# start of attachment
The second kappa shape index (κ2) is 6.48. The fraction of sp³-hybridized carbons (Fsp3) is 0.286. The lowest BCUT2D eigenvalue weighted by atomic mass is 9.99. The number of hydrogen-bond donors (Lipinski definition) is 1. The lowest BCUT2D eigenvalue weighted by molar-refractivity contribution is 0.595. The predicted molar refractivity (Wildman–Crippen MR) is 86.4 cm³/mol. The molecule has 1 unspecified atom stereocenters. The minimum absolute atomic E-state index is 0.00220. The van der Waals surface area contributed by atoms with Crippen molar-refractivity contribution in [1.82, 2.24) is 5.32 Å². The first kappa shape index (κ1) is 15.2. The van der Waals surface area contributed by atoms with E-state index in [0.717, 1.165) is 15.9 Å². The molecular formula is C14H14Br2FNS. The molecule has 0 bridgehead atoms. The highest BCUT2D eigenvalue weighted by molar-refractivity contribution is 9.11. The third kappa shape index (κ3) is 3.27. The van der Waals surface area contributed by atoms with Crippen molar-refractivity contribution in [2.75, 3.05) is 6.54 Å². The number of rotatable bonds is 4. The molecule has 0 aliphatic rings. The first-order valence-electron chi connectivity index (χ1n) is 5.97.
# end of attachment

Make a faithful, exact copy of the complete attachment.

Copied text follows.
The second kappa shape index (κ2) is 6.48. The fraction of sp³-hybridized carbons (Fsp3) is 0.286. The lowest BCUT2D eigenvalue weighted by atomic mass is 9.99. The number of hydrogen-bond donors (Lipinski definition) is 1. The lowest BCUT2D eigenvalue weighted by molar-refractivity contribution is 0.595. The predicted molar refractivity (Wildman–Crippen MR) is 86.4 cm³/mol. The molecule has 1 unspecified atom stereocenters. The minimum absolute atomic E-state index is 0.00220. The van der Waals surface area contributed by atoms with Crippen molar-refractivity contribution in [1.82, 2.24) is 5.32 Å². The first kappa shape index (κ1) is 15.2. The van der Waals surface area contributed by atoms with E-state index in [0.717, 1.165) is 15.9 Å². The molecular formula is C14H14Br2FNS. The molecule has 0 bridgehead atoms. The highest BCUT2D eigenvalue weighted by molar-refractivity contribution is 9.11. The third kappa shape index (κ3) is 3.27. The van der Waals surface area contributed by atoms with Crippen molar-refractivity contribution in [2.75, 3.05) is 6.54 Å². The number of rotatable bonds is 4. The molecule has 0 aliphatic rings. The first-order valence-electron chi connectivity index (χ1n) is 5.97.